Teeth clenched, eyes fixed ahead in a state of complete focus and with the almost audible buzz of a brain doing overtime, processing the rapidly changing scene flashing past. This is what it was like to experience downhill mountain biking during my time in Chamonix. The rush of hurtling down a mountain, on what I can only assume is usually a ski run in the winter, clad in impact padding and relying on a combination of balance, balls and the sheer hardy and tough awesomeness of the incredible bike I was riding, was amazing and I am so glad I decided to bite the bullet and hire a bike for the day, even though I was convinced that I was going to break myself in the process.
Having only ever mountain biked maybe twice before, and neither time being that extreme, I wasn’t really sure what I was signing up to when I headed into the rental shop in Chamonix and spoke with the friendly British owner, Spencer. I ended up agreeing to rent the best bike in the shop, a downhill monster (Nukeproof, for anyone who cares to know), with all the pads and helmet thrown in for good measure, and so I returned later that day to pick up my steed for the following day, in addition to some tips on where would be a good playground for a novice such as myself.
The first challenge I faced, even before getting to the top of any run, was how to get my swanky new yet beefy bike into my tiny car! After being somewhat put off the idea of removing the front wheel – something I later discovered was stupidly simple to do – I faced the puzzle of fitting the bike into my little Skoda, which I just about achieved, albeit after having to ‘close’ the boot with the use of my Sat Nav’s power cord to tether the door closed, followed by a very careful and smooth drive back to the chalet, all the while praying that I avoided any local members of the Gendarmerie.
Apparently I had rented quite a nice bike unbeknownst to me, as several of the guests at the chalet soon gathered to collectively ooh and aah at what to me was simply a heavy yet bouncy bike. It did leave me with a sense of being that person who has all of the gear but generally no idea – some pressure, it seemed, now existed to do something with my apparently awesome toy the next day. Two of the guys at the chalet, brothers Rob and James, were both there solely for the purposes of spending each day hurtling down mountain tracks on their bikes. They very kindly offered to take me under their collective wing and let me join them the next day, which in hindsight was a much more enjoyable and rewarding option that just going off on my clueless own. I was assured that the next day would be epic!
And epic it was! A relatively short drive up the valley saw us arrive at an area known as Les Tours, right on the French-Swiss border, and a classic Alpine picture postcard of grassy slopes with small herds of bell-clad horned cattle shuffling along or sitting leisurely chewing their cud, all with an acoustic soundtrack of gently chiming bells, which had the effect of making me feel as though I could have been in Tibet.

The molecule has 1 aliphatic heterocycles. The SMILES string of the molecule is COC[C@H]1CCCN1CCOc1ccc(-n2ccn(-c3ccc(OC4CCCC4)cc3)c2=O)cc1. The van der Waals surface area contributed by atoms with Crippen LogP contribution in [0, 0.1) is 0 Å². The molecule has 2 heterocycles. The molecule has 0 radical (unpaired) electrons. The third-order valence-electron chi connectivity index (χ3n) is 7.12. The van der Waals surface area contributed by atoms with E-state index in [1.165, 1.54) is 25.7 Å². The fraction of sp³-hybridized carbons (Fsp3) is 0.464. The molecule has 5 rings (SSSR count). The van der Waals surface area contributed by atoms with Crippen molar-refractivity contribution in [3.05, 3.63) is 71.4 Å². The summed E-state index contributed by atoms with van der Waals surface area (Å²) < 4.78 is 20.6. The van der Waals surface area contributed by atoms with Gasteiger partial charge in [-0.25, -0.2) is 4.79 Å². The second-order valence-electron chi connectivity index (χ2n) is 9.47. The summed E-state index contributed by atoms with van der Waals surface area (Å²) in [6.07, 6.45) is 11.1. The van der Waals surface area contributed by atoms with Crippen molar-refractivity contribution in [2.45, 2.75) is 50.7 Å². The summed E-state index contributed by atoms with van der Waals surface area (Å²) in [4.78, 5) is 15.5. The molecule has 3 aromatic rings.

Padded up and psyched up, with lift passes excitedly clutched, we headed up for the first run of the day, and my moment of truth. I think it would be safe to say that the first descent for me was somewhat slower and more leisurely than Rob and James were used to and in spite of their excellent tuition, especially when it came to effective sharp cornering, I still ended up off the track and on my backside more than once. Still, with the amount of padding I had on it didn’t actually hurt so there was no disincentive to feeling a little braver and bolder as the day wore on. In fact, by the end of the day I found myself hurtling down the green run feeling almost like a pro, and whizzing past other groups, whilst the guys went and got their fix by tackling the championship downhill course that was on-site, complete with rather insane looking jumps!
After a leisurely mountain-top lunch and an attempted descent into Switzerland, which was quickly abandoned when it transpired how a) technical the route was and b) the fact that the time was pushing on such that we’d have more than likely had to catch a train back round to ‘our side of the mountain.’ Several more descents, each one getting a little faster and way more exciting, and it was the end of the adrenaline fest that was our day mountain-biking. The journey back into Chamonix was a little more assured now that I had been shown how to remove the front wheel, and I returned my steed to its stable in plenty of time. A great day and no broken bones or missing teeth, so a result all round!